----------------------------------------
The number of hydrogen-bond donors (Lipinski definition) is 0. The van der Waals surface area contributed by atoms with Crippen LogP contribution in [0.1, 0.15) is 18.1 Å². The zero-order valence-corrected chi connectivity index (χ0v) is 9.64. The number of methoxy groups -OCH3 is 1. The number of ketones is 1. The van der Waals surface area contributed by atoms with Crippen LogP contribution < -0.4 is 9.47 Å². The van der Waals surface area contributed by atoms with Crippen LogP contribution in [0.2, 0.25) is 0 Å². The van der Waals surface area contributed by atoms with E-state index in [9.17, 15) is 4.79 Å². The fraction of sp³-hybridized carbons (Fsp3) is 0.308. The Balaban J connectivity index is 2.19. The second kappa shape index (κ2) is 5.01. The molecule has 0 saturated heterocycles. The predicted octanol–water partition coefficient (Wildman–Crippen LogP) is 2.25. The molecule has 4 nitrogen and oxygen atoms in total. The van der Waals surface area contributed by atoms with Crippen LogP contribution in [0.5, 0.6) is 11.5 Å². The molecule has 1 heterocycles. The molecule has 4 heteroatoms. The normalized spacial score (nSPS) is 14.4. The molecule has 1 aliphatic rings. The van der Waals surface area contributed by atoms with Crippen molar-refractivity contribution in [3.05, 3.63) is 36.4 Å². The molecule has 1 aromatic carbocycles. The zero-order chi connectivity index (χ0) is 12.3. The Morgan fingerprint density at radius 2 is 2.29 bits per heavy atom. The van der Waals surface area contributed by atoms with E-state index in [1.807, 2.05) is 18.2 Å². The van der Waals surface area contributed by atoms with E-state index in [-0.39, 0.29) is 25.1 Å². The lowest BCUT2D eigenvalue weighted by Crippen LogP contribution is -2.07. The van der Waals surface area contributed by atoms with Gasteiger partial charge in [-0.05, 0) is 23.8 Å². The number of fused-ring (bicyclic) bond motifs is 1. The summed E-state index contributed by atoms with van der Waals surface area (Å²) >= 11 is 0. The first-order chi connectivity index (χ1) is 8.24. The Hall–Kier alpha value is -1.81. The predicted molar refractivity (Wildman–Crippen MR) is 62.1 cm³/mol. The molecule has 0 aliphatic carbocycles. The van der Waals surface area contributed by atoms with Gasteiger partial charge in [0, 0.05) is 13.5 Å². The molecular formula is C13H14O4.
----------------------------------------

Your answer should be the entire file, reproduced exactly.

The number of hydrogen-bond donors (Lipinski definition) is 0. The van der Waals surface area contributed by atoms with Crippen LogP contribution in [0.1, 0.15) is 18.1 Å². The zero-order valence-corrected chi connectivity index (χ0v) is 9.64. The number of methoxy groups -OCH3 is 1. The number of ketones is 1. The van der Waals surface area contributed by atoms with Crippen LogP contribution < -0.4 is 9.47 Å². The van der Waals surface area contributed by atoms with Crippen LogP contribution in [0.2, 0.25) is 0 Å². The van der Waals surface area contributed by atoms with E-state index in [9.17, 15) is 4.79 Å². The fraction of sp³-hybridized carbons (Fsp3) is 0.308. The Balaban J connectivity index is 2.19. The second kappa shape index (κ2) is 5.01. The molecule has 0 saturated heterocycles. The predicted octanol–water partition coefficient (Wildman–Crippen LogP) is 2.25. The molecule has 4 nitrogen and oxygen atoms in total. The van der Waals surface area contributed by atoms with Crippen LogP contribution in [0.5, 0.6) is 11.5 Å². The molecule has 1 heterocycles. The molecule has 4 heteroatoms. The normalized spacial score (nSPS) is 14.4. The molecule has 1 aliphatic rings. The van der Waals surface area contributed by atoms with Crippen molar-refractivity contribution in [3.05, 3.63) is 36.4 Å². The molecule has 1 aromatic carbocycles. The zero-order chi connectivity index (χ0) is 12.3. The Morgan fingerprint density at radius 2 is 2.29 bits per heavy atom. The van der Waals surface area contributed by atoms with E-state index in [1.807, 2.05) is 18.2 Å². The van der Waals surface area contributed by atoms with E-state index in [-0.39, 0.29) is 25.1 Å². The lowest BCUT2D eigenvalue weighted by Crippen LogP contribution is -2.07. The van der Waals surface area contributed by atoms with Gasteiger partial charge in [-0.05, 0) is 23.8 Å². The number of fused-ring (bicyclic) bond motifs is 1. The summed E-state index contributed by atoms with van der Waals surface area (Å²) >= 11 is 0. The first-order chi connectivity index (χ1) is 8.24. The Hall–Kier alpha value is -1.81. The predicted molar refractivity (Wildman–Crippen MR) is 62.1 cm³/mol. The molecule has 0 aliphatic carbocycles. The van der Waals surface area contributed by atoms with Gasteiger partial charge in [0, 0.05) is 13.5 Å². The molecular formula is C13H14O4.